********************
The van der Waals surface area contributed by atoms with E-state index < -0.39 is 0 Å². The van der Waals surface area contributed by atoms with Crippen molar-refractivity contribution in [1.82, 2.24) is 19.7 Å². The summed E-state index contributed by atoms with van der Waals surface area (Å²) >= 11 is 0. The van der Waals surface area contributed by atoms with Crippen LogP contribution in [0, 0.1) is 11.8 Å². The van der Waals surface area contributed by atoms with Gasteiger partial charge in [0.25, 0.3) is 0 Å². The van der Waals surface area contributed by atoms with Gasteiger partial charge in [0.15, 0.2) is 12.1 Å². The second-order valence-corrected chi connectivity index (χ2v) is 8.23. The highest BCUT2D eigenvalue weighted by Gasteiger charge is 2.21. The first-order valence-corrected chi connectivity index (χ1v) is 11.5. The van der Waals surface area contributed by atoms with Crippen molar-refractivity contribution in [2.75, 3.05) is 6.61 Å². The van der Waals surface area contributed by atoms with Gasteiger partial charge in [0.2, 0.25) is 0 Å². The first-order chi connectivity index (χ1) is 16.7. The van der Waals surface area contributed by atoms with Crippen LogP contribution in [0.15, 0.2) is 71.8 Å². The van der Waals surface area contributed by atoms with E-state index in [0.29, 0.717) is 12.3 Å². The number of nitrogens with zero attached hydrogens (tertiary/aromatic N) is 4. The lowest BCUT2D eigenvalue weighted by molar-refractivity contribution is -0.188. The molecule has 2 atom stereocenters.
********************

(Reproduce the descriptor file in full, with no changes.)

The van der Waals surface area contributed by atoms with E-state index < -0.39 is 0 Å². The van der Waals surface area contributed by atoms with Crippen molar-refractivity contribution in [1.82, 2.24) is 19.7 Å². The summed E-state index contributed by atoms with van der Waals surface area (Å²) >= 11 is 0. The van der Waals surface area contributed by atoms with Crippen LogP contribution in [0, 0.1) is 11.8 Å². The van der Waals surface area contributed by atoms with Gasteiger partial charge in [0.25, 0.3) is 0 Å². The van der Waals surface area contributed by atoms with Gasteiger partial charge in [0.15, 0.2) is 12.1 Å². The second-order valence-corrected chi connectivity index (χ2v) is 8.23. The highest BCUT2D eigenvalue weighted by Gasteiger charge is 2.21. The first-order valence-corrected chi connectivity index (χ1v) is 11.5. The van der Waals surface area contributed by atoms with Crippen molar-refractivity contribution in [2.75, 3.05) is 6.61 Å². The van der Waals surface area contributed by atoms with Gasteiger partial charge in [0.2, 0.25) is 0 Å². The first-order chi connectivity index (χ1) is 16.7. The van der Waals surface area contributed by atoms with Crippen LogP contribution in [0.15, 0.2) is 71.8 Å². The van der Waals surface area contributed by atoms with E-state index in [0.29, 0.717) is 12.3 Å². The number of nitrogens with zero attached hydrogens (tertiary/aromatic N) is 4. The lowest BCUT2D eigenvalue weighted by molar-refractivity contribution is -0.188. The molecule has 2 atom stereocenters.